The decisive victory of Nur Otan party does not come as a surprise as it has occupied a commanding position in the country’s political life since it was established by the first president of the country, Nursultan Nazarbayev, in 1999. Nur Otan has the most organised and cohesive infrastructure in the country, with various internal committees, a youth wing, its own media resources, etc. Till date, Nur Otan has enjoyed a complete and unquestioned supremacy in the domestic polity, society, business and media.
The Ak Zhol party calls itself “the” parliamentary opposition. It has identified bureaucracy and corruption, social injustice and the growing gap between the rich and the poor, and monopolisation of the economy and power by a select few, as the main threats to Kazakhstan. Azat Perushaev, the party’s president, has warned that further intensification of reforms could lead to a crisis of statehood, as happened in Belarus and Kyrgyzstan, and earlier in Ukraine.
The elections were monitored by 398 accredited foreign observers, including from 10 international organisations and 31 foreign states, as well as numerous domestic observers. Some international election monitors criticised the elections for absence of real competition and raised concerns over freedom of assembly. The main charge was that since all political parties contesting the elections were supportive of the policies of the ruling party, the campaign was not competitive, and voters had no genuine political alternatives to choose from.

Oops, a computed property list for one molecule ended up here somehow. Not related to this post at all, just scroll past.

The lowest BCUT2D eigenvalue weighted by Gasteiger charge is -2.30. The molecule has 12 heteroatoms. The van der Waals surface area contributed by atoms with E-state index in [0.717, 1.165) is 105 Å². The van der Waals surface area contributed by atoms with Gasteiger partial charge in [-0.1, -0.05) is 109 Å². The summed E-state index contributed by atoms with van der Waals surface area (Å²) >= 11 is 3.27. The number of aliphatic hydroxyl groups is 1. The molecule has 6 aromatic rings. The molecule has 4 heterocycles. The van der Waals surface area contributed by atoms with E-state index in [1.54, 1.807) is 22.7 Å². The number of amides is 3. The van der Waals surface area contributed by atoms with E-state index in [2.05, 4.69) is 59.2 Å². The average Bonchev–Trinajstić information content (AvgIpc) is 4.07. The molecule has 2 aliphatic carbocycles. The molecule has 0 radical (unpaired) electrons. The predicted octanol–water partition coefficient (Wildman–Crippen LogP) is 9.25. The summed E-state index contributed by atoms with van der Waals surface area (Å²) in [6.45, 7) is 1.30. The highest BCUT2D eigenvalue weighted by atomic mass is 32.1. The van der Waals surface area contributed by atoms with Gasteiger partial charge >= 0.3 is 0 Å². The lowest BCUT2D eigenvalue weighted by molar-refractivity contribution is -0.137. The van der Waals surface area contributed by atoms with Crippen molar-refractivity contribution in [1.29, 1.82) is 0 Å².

Some candidates from the Nur Otan Party who will be entering the Majilis in the aftermath of the January 10 elections include First Deputy Chairman of the party, Bauyrzhan Baibek; Prime Minister Askar Mamin; former speaker of the Senate and daughter of first President Nazarbayev, Dariga Nazarbayeva; Chief of Staff of President of Kazakhstan, Yerlan Koshanov; Chairman of the Board of the Sovereign Wealth Fund, Samruk-Kazyna Akhmetzhan Yesimov; and Majilis Chairman Nurlan Nigmatulin — all heavy weights of the ruling party.
What is interesting and noteworthy is that Dariga Nazarbayeva has also been included in the list at a prominent position. This will provide her an opportunity to rehabilitate herself in the political landscape of Kazakhstan. It would be recalled that Nazarbayeva had replaced Tokayev as President of the Senate when he took over as the interim President of the country after Nazarbayev suddenly tendered his resignation on March 20, 2019.
She was then seen to have been positioned by Nazarbayev, her father, to be next in succession to Tokayev when he would relinquish the office of the President in the coming years. This assessment however received a rude shock when she was removed, without a comment or explanation, from the position of President of the Senate by Tokayev in May 2020 and also lost her parliament seat.
This development led to several speculations by analysts and observers. Some opined that it was done by Tokayev to exercise his full control and authority during the time of the pandemic and curb Nazarbayeva’s political ambitions. It was also suggested that she might have considered it prudent to be at least officially one step removed from power as Kazakhstan faced down the coronavirus pandemic. There were also a few scandals linked to Nazarbayeva reported in the press at that time, which could also have contributed to this outcome.